There was a time when we seemed to understand this proposition.  I'm particularly thinking of the impeachment of President Nixon.  Maybe most everybody knows that the first of the Articles of Impeachment against Nixon related to his participation in the coverup of the Watergate burglary.  But do you recall the second article?  That one charged him with improper use of the secret surveillance powers of the government against private citizens -- private citizens who just happened to be his political opponents.  Here are some excerpts from the Articles:

He has, acting personally and through his subordinates and agents, endeavoured to obtain from the Internal Revenue Service, in violation of the constitutional rights of citizens, confidential information contained in income tax returns for purpose[s] not authorized by law. . . .  

He misused the Federal Bureau of Investigation, the Secret Service, and other executive personnel, in violation or disregard of the constitutional rights of citizens, by directing or authorizing such agencies or personnel to conduct or continue electronic surveillance or other investigations. . . .  

In the case of Nixon, as far as I know, the government bureaucrats did not like him, and, unlike Obama, he did not get very far with his attempt to misuse the IRS and the FBI.  But I would still say that I support this as a basis for impeachment.  It's a very big deal for the incumbent politicians to misuse their awesome surveillance powers to go after the political opposition.  And today, those surveillance powers have multiplied by an order of magnitude.  

Or consider the case of another Republican credibly accused of misusing his government powers against political adversaries -- Joe Arpaio, ex-Sheriff of Maricopa County (Phoenix), Arizona.  Working with the Maricopa County Attorney, Arpaio was able to get multiple indictments of his political opponents, including the Maricopa County Supervisor.  In this case I don't know the details of the facts, and maybe there was something to these indictments.  I'm just saying that use of government powers like this against political opponents is a big deal, and should only be undertaken in the most extraordinary of circumstances.  Then, of course, Arpaio found himself prosecuted (and convicted) by his own political adversaries.  The Phoenix-area voters were smart to get rid of Arpaio.  But the Arpaio matter took place in public view, and the voters were able to exercise their judgment.  My point with Nixon and Arpaio is that Republicans have been properly criticized, and indeed vilified, for misuse of state powers against political opponents.  Republicans of good faith did not stand up for Nixon or Arpaio.  Now with the tables turned, it is very sad to see Democrats circling the wagons to protect far worse abuses.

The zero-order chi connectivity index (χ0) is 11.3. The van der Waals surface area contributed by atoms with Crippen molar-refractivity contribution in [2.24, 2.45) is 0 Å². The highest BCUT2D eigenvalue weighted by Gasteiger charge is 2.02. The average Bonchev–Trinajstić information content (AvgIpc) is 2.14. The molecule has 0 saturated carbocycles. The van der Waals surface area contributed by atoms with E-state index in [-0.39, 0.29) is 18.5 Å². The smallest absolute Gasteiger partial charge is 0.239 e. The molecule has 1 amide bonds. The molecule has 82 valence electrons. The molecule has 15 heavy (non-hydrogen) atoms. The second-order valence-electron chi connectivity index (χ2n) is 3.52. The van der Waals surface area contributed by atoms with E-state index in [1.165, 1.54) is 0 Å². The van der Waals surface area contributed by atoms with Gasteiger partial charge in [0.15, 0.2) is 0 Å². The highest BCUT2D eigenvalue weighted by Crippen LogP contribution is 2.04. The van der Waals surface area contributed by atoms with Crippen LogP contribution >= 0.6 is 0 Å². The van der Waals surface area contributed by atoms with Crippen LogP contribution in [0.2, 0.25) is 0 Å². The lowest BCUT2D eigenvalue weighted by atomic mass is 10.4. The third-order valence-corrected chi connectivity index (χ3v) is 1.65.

Back to the Obama administration surveillance of the Trump campaign.  This one was in complete secret.  A few months ago we learned about the FISA warrant, first obtained in August 2016.  That's not very long before the election.  A few days ago, we learned about one or more paid  "informants."  Those go back to some time in the "spring."  And how about the national security letters?  You haven't heard much about those yet.  They are the most pernicious of all, by far.  No court involved.  The FBI or some other bureaucracy just serves them up, and instructs the recipient not to tell anyone, or it's a crime.  How do I know about them?  The revelation of their use is buried deep in that May 16 "Crossfire Hurricane" New York Times article

The F.B.I. obtained phone records and other documents using national security letters — a secret type of subpoena — officials said.   

With 100% certainty this reference was slipped in here on purpose, deep in the article, in a way to make it seem like it's no big deal.  Wrong.  National security letters can be used to get all of your bank transactions from your bank, or all of your emails from your ISP.  What were they used for here? When were they issued?  Who was targeted?  What documents were collected?  How were they used?  What if anything was the supposed basis?  So far, we know nothing.  There's plenty more to come out.

Just keep in mind, the Article of Impeachment against Nixon was based on far, far less.